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Get Their Sound: Peter Hook Bass Tone On A Budget

Get Their Sound: Peter Hook Bass Tone On A Budget

Recreating influential bass tone without breaking the bank

As a founder member of two of the most influential bands in recent history, Joy Division and New Order, Peter Hook is a bassist who boasts a unique playing style and tone. By his own admission, his recognisable sound resulted from the low-end tone produced by his bass and amp at the time being a muddy mess, which led to him playing higher up the neck just to be heard. When Joy Division’s lead singer Ian Curtis encouraged him to maintain that playing style – along with Hook’s dislike of simply following the root notes of the guitar chords – a legend was born.

Admittedly, there’s reams of information across the internet and in Hook’s book, “Substance: Inside New Order” about what gear the man has used.

For those who want to know what Hook uses it is something like this:

Basses

  • Yamaha BB1200S bass that has been with him for longer than I’ve been on the Earth
  • Eccleshall 335-style bass, which is a custom-built work of art
  • Shergold Marathon 6-String, which can be sought out via resale sites but are

Amps

  • Hiwatt 200
  • Trace Elliot 2×15

Effects

  • JOYO D-Seed Delay
  • Electro-Harmonix “The Clone Theory” Chorus

As you can see it is delightfully simple: bass, amp, chorus pedal, delay pedal, and strings with a thicker G string for a fuller sound when playing in the higher frets (105, 85, 65, 60 to be exact). Rather than relying on his tone coming from a dizzyingly complicated effects setup, Hook instead relies on his playing ability to generate those infectious basslines.

Let’s see what gear we can use to get as close to his tone as possible on a budget, and then your fingers will have to do the rest.

Yamaha BB434 Bass Guitar


Image of a bass guitar

Sticking with Yamaha as the bass of choice, we’ve gone with the Yamaha BB434 Bass Guitar for several reasons. Though it doesn’t have the reverse P-style pickup arrangement that features on the BB1200S, it does have a setup previously used by the man himself on another popular Yamaha bass. The BB434’s combination of Alnico-V powered split single-coil and single-coil pickups in the middle and bridge positions allow you to tailor and tweak the tonal character with a high degree of flexibility. Each pickup has an independent volume pot along with a master tone pot to home in on your ideal tone with exceptional accuracy.

Thanks to the generous 34-inch scale length and 21 fret rosewood fingerboard, you have every bit the playground to roam around in to pick out those deft lines.

Oh, and you’ll definitely want to be using a pick to get the same defined attack – preferably 1mm ones too. Some Jazz III XLs should do the trick.

Amps

Home Use and Practise


Image of a bass guitar amp pack

For those starting out or simply looking to go through chops at home, the Redwood B-15 Bass Guitar Amp Pack offers excellent value for money. Alongside a master volume knob there’s a four-band EQ for further tone tweaking to focus the mid-range to within an inch of its life.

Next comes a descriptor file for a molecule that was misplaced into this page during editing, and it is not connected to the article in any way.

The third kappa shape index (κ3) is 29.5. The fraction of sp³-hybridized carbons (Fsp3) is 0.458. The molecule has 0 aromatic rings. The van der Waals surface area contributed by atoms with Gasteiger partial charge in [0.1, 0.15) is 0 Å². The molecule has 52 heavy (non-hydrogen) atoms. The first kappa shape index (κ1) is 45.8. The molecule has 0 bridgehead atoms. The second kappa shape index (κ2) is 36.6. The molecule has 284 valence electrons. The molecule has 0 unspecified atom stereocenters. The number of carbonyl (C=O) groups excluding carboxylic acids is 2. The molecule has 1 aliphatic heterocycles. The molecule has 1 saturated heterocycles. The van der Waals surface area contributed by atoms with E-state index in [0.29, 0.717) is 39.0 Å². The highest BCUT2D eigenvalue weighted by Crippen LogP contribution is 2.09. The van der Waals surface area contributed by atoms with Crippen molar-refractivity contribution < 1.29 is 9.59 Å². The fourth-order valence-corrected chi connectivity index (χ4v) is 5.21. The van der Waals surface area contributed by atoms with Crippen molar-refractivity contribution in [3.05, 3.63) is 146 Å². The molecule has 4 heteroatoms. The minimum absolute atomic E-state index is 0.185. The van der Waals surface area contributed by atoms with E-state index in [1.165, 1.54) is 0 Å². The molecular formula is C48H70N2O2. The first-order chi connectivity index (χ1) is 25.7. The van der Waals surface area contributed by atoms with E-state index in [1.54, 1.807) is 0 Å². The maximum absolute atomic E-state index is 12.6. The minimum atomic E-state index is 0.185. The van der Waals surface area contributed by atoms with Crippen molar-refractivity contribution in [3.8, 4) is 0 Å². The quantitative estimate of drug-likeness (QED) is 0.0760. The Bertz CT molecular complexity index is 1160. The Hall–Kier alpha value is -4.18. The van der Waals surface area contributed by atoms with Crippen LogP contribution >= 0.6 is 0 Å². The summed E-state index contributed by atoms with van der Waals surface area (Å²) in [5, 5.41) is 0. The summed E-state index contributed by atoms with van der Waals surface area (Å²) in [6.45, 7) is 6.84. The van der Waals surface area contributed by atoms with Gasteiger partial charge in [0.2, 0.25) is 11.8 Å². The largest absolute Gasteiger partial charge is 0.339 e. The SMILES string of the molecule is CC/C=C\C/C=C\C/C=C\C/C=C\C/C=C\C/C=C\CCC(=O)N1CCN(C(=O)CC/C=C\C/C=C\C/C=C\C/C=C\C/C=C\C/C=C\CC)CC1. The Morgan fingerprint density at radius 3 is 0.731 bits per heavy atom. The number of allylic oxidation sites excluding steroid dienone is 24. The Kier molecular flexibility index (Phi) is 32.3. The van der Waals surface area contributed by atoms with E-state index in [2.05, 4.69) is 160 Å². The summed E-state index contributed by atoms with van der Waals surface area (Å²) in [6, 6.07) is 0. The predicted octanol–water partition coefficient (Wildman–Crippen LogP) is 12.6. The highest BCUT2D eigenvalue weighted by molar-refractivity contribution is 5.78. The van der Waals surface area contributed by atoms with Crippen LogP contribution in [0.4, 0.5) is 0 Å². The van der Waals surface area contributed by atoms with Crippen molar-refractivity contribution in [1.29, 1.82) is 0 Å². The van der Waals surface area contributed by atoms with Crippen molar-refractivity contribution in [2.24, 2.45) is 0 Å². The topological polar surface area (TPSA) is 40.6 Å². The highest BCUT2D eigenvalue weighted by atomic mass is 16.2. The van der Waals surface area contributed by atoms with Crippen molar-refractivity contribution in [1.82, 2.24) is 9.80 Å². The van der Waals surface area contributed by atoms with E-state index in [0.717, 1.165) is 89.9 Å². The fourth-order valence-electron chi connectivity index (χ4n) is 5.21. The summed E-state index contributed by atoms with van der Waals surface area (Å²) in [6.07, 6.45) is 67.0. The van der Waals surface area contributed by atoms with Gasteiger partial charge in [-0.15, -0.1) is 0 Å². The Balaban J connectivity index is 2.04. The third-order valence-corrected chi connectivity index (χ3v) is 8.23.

Gigging, Jamming, Recording


Image of a bass guitar amp pack

Taking things up a notch or two is the Blackstar Unity 30, which is home to a raft of features that make it perfect for virtually anything you can think of. Lightweight and easy to transport, you can take it anywhere the music takes you.

There are three built-in voicing modes for classic, modern and overdriven tones. To get the aggressive edge to Hook’s tone the Unity allows you to crank up the sound and include just the right amount of grit without falling into distortion. The 3-band EQ with semi-parametric mid-section for smooth tone-shaping is perfect for getting that bright and punchy character in the upper mids. There’s even built-in chorus and compression to pull out that classic Joy Division inspired sparkle a la “Love Will Tear Us Apart”.

Chorus


Image of a bass guitar effects pedal

Yeah, we know it’s not an exact replica of the classic 70s’ EHX Clone Theory, but the BOSS CEB-3 does a fantastic job of applying singing chorus to the mid to high frequencies. If your rig expands then you there are stereo outputs to connect to two amps simultaneously. But for straight up chime-y goodness it is absolutely perfect plus like every BOSS pedal it is built like a tank and will last for years.

Delay


Image of a bass guitar effects pedal

Again, another offering from BOSS in the form of the DD-7 Digital Delay, which not only offers stereo connectivity but boasts a selection of delay times, tap tempo and hold mode with up to 40 seconds on tap!

About The Author

Jon

Jon is a multi-instrumentalist with a passion for inspiring others to get involved in making music. After spending many years playing venues here, there and - pretty much - everywhere, he joined the Dawsons' Music Web Team before progressing into his current role managing the Dawsons Blog.